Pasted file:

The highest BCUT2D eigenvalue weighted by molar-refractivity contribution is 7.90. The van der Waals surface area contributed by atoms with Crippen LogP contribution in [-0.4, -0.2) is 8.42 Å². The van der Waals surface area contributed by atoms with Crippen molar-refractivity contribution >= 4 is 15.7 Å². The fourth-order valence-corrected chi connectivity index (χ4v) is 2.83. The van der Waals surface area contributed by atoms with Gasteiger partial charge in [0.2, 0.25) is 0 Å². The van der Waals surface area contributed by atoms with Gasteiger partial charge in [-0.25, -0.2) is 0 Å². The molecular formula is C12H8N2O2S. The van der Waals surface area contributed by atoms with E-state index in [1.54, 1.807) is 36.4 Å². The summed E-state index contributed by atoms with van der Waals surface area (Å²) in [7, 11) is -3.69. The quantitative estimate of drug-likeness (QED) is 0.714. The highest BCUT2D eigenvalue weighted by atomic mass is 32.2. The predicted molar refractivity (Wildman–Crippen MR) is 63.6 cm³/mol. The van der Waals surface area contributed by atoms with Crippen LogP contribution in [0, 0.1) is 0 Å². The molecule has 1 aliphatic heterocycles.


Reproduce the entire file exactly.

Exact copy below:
The highest BCUT2D eigenvalue weighted by molar-refractivity contribution is 7.90. The van der Waals surface area contributed by atoms with Crippen LogP contribution in [-0.4, -0.2) is 8.42 Å². The van der Waals surface area contributed by atoms with Crippen molar-refractivity contribution >= 4 is 15.7 Å². The fourth-order valence-corrected chi connectivity index (χ4v) is 2.83. The van der Waals surface area contributed by atoms with Gasteiger partial charge in [0.2, 0.25) is 0 Å². The van der Waals surface area contributed by atoms with Gasteiger partial charge in [-0.25, -0.2) is 0 Å². The molecular formula is C12H8N2O2S. The van der Waals surface area contributed by atoms with E-state index in [1.54, 1.807) is 36.4 Å². The summed E-state index contributed by atoms with van der Waals surface area (Å²) in [7, 11) is -3.69. The quantitative estimate of drug-likeness (QED) is 0.714. The highest BCUT2D eigenvalue weighted by atomic mass is 32.2. The predicted molar refractivity (Wildman–Crippen MR) is 63.6 cm³/mol. The van der Waals surface area contributed by atoms with Crippen LogP contribution in [0, 0.1) is 0 Å². The molecule has 1 aliphatic heterocycles.